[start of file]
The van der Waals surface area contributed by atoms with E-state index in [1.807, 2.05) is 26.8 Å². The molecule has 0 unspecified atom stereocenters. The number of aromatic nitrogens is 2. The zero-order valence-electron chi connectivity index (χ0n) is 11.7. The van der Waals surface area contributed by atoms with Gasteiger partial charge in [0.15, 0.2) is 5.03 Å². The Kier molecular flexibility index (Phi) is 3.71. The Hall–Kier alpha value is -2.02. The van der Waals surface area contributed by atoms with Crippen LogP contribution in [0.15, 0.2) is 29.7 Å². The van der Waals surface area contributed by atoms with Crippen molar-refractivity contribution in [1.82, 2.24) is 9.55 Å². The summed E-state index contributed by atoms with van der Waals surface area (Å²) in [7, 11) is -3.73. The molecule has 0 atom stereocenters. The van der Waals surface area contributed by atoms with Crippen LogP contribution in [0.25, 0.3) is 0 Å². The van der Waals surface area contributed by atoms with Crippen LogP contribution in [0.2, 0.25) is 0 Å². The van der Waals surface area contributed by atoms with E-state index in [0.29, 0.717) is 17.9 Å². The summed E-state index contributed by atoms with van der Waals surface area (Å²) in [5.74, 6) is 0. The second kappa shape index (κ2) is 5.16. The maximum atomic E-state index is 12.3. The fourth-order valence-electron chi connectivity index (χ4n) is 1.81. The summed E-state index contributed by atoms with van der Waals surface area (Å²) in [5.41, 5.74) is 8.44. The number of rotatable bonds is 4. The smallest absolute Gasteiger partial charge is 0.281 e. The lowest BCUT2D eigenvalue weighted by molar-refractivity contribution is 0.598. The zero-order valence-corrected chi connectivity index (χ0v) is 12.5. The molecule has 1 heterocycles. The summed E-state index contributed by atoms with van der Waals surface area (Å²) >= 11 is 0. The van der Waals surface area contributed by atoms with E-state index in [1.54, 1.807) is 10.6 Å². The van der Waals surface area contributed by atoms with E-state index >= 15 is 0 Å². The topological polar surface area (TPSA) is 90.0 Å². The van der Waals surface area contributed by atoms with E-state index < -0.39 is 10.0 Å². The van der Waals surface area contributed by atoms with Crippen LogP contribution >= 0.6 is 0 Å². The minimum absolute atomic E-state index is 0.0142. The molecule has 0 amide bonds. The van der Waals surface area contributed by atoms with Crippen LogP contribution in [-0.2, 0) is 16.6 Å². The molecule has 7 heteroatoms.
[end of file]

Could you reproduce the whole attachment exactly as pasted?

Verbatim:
The van der Waals surface area contributed by atoms with E-state index in [1.807, 2.05) is 26.8 Å². The molecule has 0 unspecified atom stereocenters. The number of aromatic nitrogens is 2. The zero-order valence-electron chi connectivity index (χ0n) is 11.7. The van der Waals surface area contributed by atoms with Gasteiger partial charge in [0.15, 0.2) is 5.03 Å². The Kier molecular flexibility index (Phi) is 3.71. The Hall–Kier alpha value is -2.02. The van der Waals surface area contributed by atoms with Crippen LogP contribution in [0.15, 0.2) is 29.7 Å². The van der Waals surface area contributed by atoms with Crippen molar-refractivity contribution in [1.82, 2.24) is 9.55 Å². The summed E-state index contributed by atoms with van der Waals surface area (Å²) in [7, 11) is -3.73. The molecule has 0 atom stereocenters. The van der Waals surface area contributed by atoms with Crippen LogP contribution in [0.25, 0.3) is 0 Å². The van der Waals surface area contributed by atoms with Crippen LogP contribution in [0.2, 0.25) is 0 Å². The van der Waals surface area contributed by atoms with E-state index in [0.29, 0.717) is 17.9 Å². The summed E-state index contributed by atoms with van der Waals surface area (Å²) in [5.74, 6) is 0. The second kappa shape index (κ2) is 5.16. The maximum atomic E-state index is 12.3. The fourth-order valence-electron chi connectivity index (χ4n) is 1.81. The summed E-state index contributed by atoms with van der Waals surface area (Å²) in [5.41, 5.74) is 8.44. The number of rotatable bonds is 4. The smallest absolute Gasteiger partial charge is 0.281 e. The lowest BCUT2D eigenvalue weighted by molar-refractivity contribution is 0.598. The zero-order valence-corrected chi connectivity index (χ0v) is 12.5. The molecule has 1 heterocycles. The summed E-state index contributed by atoms with van der Waals surface area (Å²) >= 11 is 0. The van der Waals surface area contributed by atoms with E-state index in [1.54, 1.807) is 10.6 Å². The van der Waals surface area contributed by atoms with E-state index >= 15 is 0 Å². The topological polar surface area (TPSA) is 90.0 Å². The van der Waals surface area contributed by atoms with E-state index < -0.39 is 10.0 Å². The van der Waals surface area contributed by atoms with Crippen LogP contribution >= 0.6 is 0 Å². The minimum absolute atomic E-state index is 0.0142. The molecule has 0 amide bonds. The van der Waals surface area contributed by atoms with Crippen LogP contribution in [-0.2, 0) is 16.6 Å². The molecule has 7 heteroatoms.